• April 5, 2016 at 12:31 pm

    I am constantly engaged by the progress that you make in your project. Your point about looking into the Christian tradition of godparents and godchildren is interesting, but why do you think that only one historian/anthropologist has really studied this phenomenon? Has it been overlooked as a field of study, or just not interested people? If your work could contribute or expand a bit on this field as an addition to your wider project, that might be a welcome addition to scholarship. However, from your blogpost I was not quite sure if you meant the godparent/child tradition in general, or if the study looks into how it merges with RdO. Could you clarify a little?
    Moreover, if you are having problems tracing links back to Africa even if you know (that it is likely) that they exist, don’t worry too much – it is a common problem in research that I am experiencing myself. I would express this concern in your work – stating that it is hard to trace influences, and maybe look into the history of intellectual transmission of cultural ideas? Acknowledging the limitations of your sources and your own position does not have to come across as a weakness if you present it in a matter-of-fact way. What you do with the evidence and sources that you have, is what is important. Although it is, of course, important to handle these sources carefully when making an argument. I hope that helps a little, I really look forward to seeing how you progress. *insert smiley face*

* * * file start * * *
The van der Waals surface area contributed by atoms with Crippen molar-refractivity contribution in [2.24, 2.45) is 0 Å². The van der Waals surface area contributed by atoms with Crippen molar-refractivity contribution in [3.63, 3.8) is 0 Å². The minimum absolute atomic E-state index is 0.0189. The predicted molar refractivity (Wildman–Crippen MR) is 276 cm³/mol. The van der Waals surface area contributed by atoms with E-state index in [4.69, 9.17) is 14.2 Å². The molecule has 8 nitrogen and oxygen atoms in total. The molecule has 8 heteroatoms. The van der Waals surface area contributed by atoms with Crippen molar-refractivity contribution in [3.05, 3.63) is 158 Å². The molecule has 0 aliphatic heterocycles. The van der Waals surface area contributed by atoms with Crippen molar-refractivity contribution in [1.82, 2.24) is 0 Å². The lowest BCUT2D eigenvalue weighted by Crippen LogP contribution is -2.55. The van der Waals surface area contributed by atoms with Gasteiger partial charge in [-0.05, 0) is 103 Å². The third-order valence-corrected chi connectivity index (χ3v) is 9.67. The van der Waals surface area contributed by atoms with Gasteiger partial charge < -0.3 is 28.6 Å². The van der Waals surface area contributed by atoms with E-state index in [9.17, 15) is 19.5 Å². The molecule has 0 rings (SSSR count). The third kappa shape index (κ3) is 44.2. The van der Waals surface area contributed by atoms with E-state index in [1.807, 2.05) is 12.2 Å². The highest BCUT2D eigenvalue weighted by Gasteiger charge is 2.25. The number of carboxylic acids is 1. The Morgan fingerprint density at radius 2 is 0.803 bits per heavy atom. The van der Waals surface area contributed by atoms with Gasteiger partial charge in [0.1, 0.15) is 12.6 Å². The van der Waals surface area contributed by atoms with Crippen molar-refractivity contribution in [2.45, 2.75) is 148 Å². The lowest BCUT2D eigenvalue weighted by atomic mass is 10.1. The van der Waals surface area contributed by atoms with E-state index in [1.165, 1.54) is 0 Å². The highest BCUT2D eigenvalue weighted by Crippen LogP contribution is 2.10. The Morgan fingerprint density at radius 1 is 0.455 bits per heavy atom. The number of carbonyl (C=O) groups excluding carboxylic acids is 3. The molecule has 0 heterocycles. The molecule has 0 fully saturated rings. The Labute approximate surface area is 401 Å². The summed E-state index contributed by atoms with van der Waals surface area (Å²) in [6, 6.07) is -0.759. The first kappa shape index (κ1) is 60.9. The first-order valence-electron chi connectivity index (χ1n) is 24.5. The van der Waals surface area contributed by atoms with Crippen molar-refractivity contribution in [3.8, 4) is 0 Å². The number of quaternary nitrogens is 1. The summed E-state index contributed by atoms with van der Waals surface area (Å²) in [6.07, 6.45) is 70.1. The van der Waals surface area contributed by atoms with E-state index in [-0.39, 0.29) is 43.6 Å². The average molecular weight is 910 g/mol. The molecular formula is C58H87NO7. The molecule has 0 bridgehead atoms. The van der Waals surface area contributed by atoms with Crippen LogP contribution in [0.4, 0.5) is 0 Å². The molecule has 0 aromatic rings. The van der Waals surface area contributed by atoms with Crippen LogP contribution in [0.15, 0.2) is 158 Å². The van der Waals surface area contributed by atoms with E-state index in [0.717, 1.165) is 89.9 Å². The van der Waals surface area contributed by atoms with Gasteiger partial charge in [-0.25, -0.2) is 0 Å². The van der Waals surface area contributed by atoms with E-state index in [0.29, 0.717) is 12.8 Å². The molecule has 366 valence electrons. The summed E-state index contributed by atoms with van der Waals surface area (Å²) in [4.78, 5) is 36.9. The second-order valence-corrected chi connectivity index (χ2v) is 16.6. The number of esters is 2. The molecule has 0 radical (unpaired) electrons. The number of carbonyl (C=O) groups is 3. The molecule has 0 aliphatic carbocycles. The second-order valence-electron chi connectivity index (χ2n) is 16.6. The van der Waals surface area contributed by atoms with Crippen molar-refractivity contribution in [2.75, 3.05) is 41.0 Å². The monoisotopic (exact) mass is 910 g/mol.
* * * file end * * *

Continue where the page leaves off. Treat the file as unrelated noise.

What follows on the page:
• April 5, 2016 at 12:35 pm

      Thanks, Johanna! Clark is focused specifically on godparenthood in RdO. I think other scholars have been more interested in the sociological implications of RdO, rather than the specifics of their religious practices; I believe that stems from a desire to maintain unbiased distance from the beliefs themselves, as each researcher wants to avoid casting judgement. Thank you for the advice about handling my source problems; I will definitely stop worrying about it! I can’t wait to see your final work as well 😀

  • April 19, 2016 at 9:06 pm

    On a bit of a seperate note: While researching items in the British Museum for my own project, I came across the ‘Akan Drum (, which I hope will be useful (or at least interesting) to use a piece of material evidence in your project’s investigation into the historical origins of religious communities within the Caribbean. This drum is originally from Ghana, and was brought aboard a slave ship to Virginia, where it was likely used to ‘dance the slaves’ for exercise to keep them healthy during the voyage. Once in the Thirteen Colonies it may have been used in other contexts on a plantation, but it was soon after bought by a British collector in the 1750s and brought to the UK (where it’s still on display). It’s a remarkably tangible (if grim) link to the wider story of the transatlantic slave trade, and I’m not sure how you’d employ it in your argument, but hopefully you can!